Read Harris Bricken’s take on proposed legislation concerning psilocybin in Oregon
On June 29, the folks at “Yes On IP 34” announced that the Psilocybin Therapy Initiative will qualify for the ballot this November in Oregon. The campaign said it had collected over 164,000 signatures and that its recent submission of additional signatures would comfortably put the initiative above the requirements. This is exciting news!
You can read our previous coverage of IP 34 and psilocybin generally here:
- FDA Approves Drug Trial for Psilocybin (Magic Mushrooms)
- Oregon and Psilocybin: Does the Approved Ballot Measure Language Stand a Chance?
- The Effort to Decriminalize Psilocybin in California is Underway
- The Psilocybin Movement is Like the Cannabis Movement (Except When It’s Not)
- Will Psilocybin Clinics Be The Next Big Thing in Treating Depression?
- Oregon Psychedelics: Petition to Legalize Psilocybin for Therapy Moves Forward
So let’s broadly take a brief look at the Oregon Psilocybin Services Act (the “Act”). Section 1 is comprised of findings that serve to support the basis for the legislation. These include findings about the number of Oregonians coping with mental health conditions and the efficacy of psilocybin in treating these conditions.
The findings call for the Oregon Health Authority (“OHA”), during a two-year program development period, to:
(a) Examine, publish, and distribute to the public available medical, psychological, and scientific studies, research, and other information relating to the safety and efficacy of psilocybin in treating mental health conditions; and
(b) Adopt rules and regulations for the eventual implementation of a comprehensive regulatory framework that will allow persons 21 years of age and older in this state to be provided psilocybin services;
Section 2 sets forth the purposes of the Act. These include education, reducing mental illness, and developing a long-term strategic plan for ensuring the accessibility of psilocybin mental health services for persons over 21 years of age.
Section 3 explains what the Act does not do. Many of these are relevant to employers. For example, the Act does not:
- Require a government medical assistance program or private health insurer to reimburse a person for costs associated with the use of psilocybin products;
- Amend or affect state or federal law pertaining to employment matters;
- Require a person to violate a federal law;
- Exempt a person from a federal law or obstruct the enforcement of a federal law; or
- Amend or affect state law, to the extent that a person does not manufacture, deliver, or possess psilocybin products in accordance with the provisions of sections 3 to 129 of the Act and rules adopted under sections 3 to 129 of the Act.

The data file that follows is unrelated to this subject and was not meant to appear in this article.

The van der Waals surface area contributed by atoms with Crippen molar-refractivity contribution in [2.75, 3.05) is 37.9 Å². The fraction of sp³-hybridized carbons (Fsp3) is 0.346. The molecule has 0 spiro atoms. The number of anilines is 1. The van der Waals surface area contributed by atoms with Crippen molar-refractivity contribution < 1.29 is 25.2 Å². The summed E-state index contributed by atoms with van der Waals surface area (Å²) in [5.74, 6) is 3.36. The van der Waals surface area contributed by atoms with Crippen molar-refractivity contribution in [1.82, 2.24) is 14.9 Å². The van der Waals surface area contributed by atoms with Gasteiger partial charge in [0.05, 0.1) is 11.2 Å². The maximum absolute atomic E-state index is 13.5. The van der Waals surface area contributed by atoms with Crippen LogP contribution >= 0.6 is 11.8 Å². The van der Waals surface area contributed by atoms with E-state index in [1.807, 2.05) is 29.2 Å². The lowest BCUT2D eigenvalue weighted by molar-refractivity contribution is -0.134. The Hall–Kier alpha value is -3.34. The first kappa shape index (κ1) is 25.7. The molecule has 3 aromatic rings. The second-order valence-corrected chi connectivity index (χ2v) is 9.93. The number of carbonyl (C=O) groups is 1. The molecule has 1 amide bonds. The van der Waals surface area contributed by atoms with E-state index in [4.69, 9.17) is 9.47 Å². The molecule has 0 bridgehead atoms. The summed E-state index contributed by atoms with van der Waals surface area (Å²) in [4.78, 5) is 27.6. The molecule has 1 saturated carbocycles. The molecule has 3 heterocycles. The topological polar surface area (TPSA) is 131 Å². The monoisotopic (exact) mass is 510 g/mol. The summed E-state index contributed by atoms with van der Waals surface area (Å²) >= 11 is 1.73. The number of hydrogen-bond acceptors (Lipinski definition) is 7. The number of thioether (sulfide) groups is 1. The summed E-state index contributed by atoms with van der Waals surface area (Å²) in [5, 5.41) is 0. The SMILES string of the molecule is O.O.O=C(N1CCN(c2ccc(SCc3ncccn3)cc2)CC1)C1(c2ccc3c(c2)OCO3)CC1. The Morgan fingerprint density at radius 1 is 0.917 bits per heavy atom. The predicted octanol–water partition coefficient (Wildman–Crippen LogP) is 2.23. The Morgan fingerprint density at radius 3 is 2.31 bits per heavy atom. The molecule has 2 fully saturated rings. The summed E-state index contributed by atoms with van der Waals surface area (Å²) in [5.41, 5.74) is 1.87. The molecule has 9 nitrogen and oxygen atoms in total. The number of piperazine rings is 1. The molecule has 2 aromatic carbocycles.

Section 6 establishes an Oregon Psilocybin Advisory Board for the purpose of advising and making recommendations to the OHA and includes detailed instructions for selecting the members of the board to ensure a wide variety of stakeholders with an emphasis on public health. Other provisions explain the duties of the Board and of the OHA.
Sections 10 through 13 concern the pre-license two-year development period and Sections 13 – 19 set out a process for the OHA to review and process license applications. Section 20 through 29 govern various aspects of who may acquire a license and include financial interest requirements, manufacturing license requirements, product manufacturers, and licenses to operate a “psilocybin service center”. Other provisions go into great detail on the operation of licensed service centers. These include a several step process for potential clients that include a preparation and administrative session and integration sessions.
The Act also directs the OHA to determine the qualifications, training, education and fitness of applicants for licenses to facilitate psilocybin services. Section 41, for instance, requires the OHA to adopt by rule minimum standards of education and approve courses for service facilitators. Not surprisingly, much of the Act is given over to providing the OHA with significant regulatory authority to investigate and discipline licensees and permit holders.
This is a very broad and general overview of the Act. I expect we will be digging into the details in the months to come and (fingers crossed) after Oregonians vote this measure into law. Until then, please join us next Thursday, July 9th, for our free Ketamine, Psilocybin and New Drug Therapies webinar where we will discuss IP 34 and more.